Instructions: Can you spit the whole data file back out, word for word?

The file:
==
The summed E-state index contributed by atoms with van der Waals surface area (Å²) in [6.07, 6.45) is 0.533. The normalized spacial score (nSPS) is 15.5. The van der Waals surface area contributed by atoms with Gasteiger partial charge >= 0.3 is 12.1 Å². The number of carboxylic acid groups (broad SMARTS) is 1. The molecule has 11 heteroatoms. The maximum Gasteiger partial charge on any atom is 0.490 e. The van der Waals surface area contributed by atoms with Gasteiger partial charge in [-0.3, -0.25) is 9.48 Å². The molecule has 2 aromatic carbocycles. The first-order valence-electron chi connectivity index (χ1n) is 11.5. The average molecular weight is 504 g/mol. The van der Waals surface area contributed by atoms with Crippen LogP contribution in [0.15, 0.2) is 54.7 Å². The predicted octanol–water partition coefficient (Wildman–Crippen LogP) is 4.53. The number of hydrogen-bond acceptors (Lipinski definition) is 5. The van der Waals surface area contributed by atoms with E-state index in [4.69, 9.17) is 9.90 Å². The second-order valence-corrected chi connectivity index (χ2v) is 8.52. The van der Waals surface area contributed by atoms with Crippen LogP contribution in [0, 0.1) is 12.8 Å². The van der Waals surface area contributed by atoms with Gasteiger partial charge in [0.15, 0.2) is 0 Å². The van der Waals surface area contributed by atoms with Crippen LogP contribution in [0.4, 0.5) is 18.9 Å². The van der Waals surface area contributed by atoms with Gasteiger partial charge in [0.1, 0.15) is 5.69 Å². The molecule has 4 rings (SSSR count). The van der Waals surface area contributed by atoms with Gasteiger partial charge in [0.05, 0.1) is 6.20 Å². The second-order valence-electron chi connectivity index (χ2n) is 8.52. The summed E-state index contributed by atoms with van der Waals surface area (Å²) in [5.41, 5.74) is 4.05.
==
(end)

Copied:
The summed E-state index contributed by atoms with van der Waals surface area (Å²) in [6.07, 6.45) is 0.533. The normalized spacial score (nSPS) is 15.5. The van der Waals surface area contributed by atoms with Gasteiger partial charge >= 0.3 is 12.1 Å². The number of carboxylic acid groups (broad SMARTS) is 1. The molecule has 11 heteroatoms. The maximum Gasteiger partial charge on any atom is 0.490 e. The van der Waals surface area contributed by atoms with Gasteiger partial charge in [-0.3, -0.25) is 9.48 Å². The molecule has 2 aromatic carbocycles. The first-order valence-electron chi connectivity index (χ1n) is 11.5. The average molecular weight is 504 g/mol. The van der Waals surface area contributed by atoms with Crippen LogP contribution in [0.15, 0.2) is 54.7 Å². The predicted octanol–water partition coefficient (Wildman–Crippen LogP) is 4.53. The number of hydrogen-bond acceptors (Lipinski definition) is 5. The van der Waals surface area contributed by atoms with E-state index in [4.69, 9.17) is 9.90 Å². The second-order valence-corrected chi connectivity index (χ2v) is 8.52. The van der Waals surface area contributed by atoms with Crippen LogP contribution in [0, 0.1) is 12.8 Å². The van der Waals surface area contributed by atoms with Gasteiger partial charge in [0.15, 0.2) is 0 Å². The van der Waals surface area contributed by atoms with Crippen LogP contribution in [0.4, 0.5) is 18.9 Å². The van der Waals surface area contributed by atoms with Gasteiger partial charge in [0.1, 0.15) is 5.69 Å². The molecule has 4 rings (SSSR count). The van der Waals surface area contributed by atoms with Gasteiger partial charge in [0.05, 0.1) is 6.20 Å². The second-order valence-electron chi connectivity index (χ2n) is 8.52. The summed E-state index contributed by atoms with van der Waals surface area (Å²) in [5.41, 5.74) is 4.05.